Another Indian CRO draws the ire of Western regulators

An Indian CRO that counts Johnson & Johnson ($JNJ), Novartis ($NVS) and Sanofi ($SNY) among its clients is under fire from the FDA for repeated quality control issues, the latest ding to the country's reputation as a go-to destination for outsourced drug development.

Across multiple FDA inspections dating back to 2009, Hyderabad's Sipra Labs repeatedly failed to maintain and present the necessary documents to back up its drug-testing processes, the agency said in a warning letter, and the CRO failed to follow its own standard operating procedure on numerous occasions.

Sipra's attempts to rectify the issue have thus far been inadequate, the FDA said, and the agency is giving the CRO 15 days to detail how it finally plans to comply with U.S. regulations. If it fails to do so, the FDA has the authority to impose restrictions on its stateside activity and impose fines.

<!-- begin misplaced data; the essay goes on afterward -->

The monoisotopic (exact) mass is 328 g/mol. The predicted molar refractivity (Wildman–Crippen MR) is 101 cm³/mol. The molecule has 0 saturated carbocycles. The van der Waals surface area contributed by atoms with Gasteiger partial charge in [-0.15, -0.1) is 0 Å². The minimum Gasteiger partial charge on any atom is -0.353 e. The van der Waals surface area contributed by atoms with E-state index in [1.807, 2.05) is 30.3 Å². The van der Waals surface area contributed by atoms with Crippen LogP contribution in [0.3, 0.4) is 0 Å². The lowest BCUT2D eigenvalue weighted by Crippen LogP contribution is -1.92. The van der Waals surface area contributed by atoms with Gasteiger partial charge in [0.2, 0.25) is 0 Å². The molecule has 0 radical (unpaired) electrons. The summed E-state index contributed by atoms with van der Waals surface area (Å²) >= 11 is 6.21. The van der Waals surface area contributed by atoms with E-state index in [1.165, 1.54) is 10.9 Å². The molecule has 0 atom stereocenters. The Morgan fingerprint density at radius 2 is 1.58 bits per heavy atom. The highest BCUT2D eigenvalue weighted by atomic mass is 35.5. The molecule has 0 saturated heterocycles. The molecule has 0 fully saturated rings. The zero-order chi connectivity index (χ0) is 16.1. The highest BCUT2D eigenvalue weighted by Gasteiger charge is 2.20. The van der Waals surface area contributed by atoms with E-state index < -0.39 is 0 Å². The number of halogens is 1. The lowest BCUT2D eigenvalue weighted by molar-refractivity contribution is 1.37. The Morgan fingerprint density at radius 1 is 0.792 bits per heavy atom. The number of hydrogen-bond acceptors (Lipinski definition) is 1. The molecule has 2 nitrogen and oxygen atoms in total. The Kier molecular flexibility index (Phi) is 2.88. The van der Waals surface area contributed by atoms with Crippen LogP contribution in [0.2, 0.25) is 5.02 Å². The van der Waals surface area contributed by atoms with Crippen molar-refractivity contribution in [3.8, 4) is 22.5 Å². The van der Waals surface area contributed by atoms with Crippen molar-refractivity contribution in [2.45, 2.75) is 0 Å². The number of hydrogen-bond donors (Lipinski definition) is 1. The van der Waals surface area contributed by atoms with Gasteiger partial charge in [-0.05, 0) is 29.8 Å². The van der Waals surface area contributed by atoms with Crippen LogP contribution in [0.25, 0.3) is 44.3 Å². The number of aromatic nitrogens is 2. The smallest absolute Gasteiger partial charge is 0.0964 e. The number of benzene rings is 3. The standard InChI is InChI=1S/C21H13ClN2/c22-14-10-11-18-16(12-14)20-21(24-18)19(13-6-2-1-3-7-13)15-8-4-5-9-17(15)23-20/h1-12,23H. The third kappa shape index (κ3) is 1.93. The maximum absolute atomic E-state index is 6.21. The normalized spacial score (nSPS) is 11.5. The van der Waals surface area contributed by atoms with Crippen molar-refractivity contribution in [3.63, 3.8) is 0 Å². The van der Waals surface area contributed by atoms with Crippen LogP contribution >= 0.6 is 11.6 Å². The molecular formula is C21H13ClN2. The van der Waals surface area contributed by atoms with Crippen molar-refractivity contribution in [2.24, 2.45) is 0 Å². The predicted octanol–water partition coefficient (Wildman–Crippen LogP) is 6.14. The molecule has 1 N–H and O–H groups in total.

The issue comes amid a spike of scrutiny tied to Indian CROs in light of an ongoing issue with GVK BioSciences, a contract researcher discovered last year to have repeatedly swapped patients' ECG readings with those from healthy volunteers. After French authorities spotlighted 9 trials affected by the improprieties, the European Medicines Agency identified more than 1,000 approved drugs with ties to GVK and recommended 700 of them be suspended from the market.

Last month, the World Health Organization (WHO) chided Quest Life Sciences, among India's largest CROs, for mishandling data in a large HIV study. More than 67% of prestudy ECG readings were duplicates of one another, WHO said, and Quest altered the dates to make it seem as though they came from individual patients. In one case, Quest reused the same ECG 9 times, according to the organization.

- read the letter

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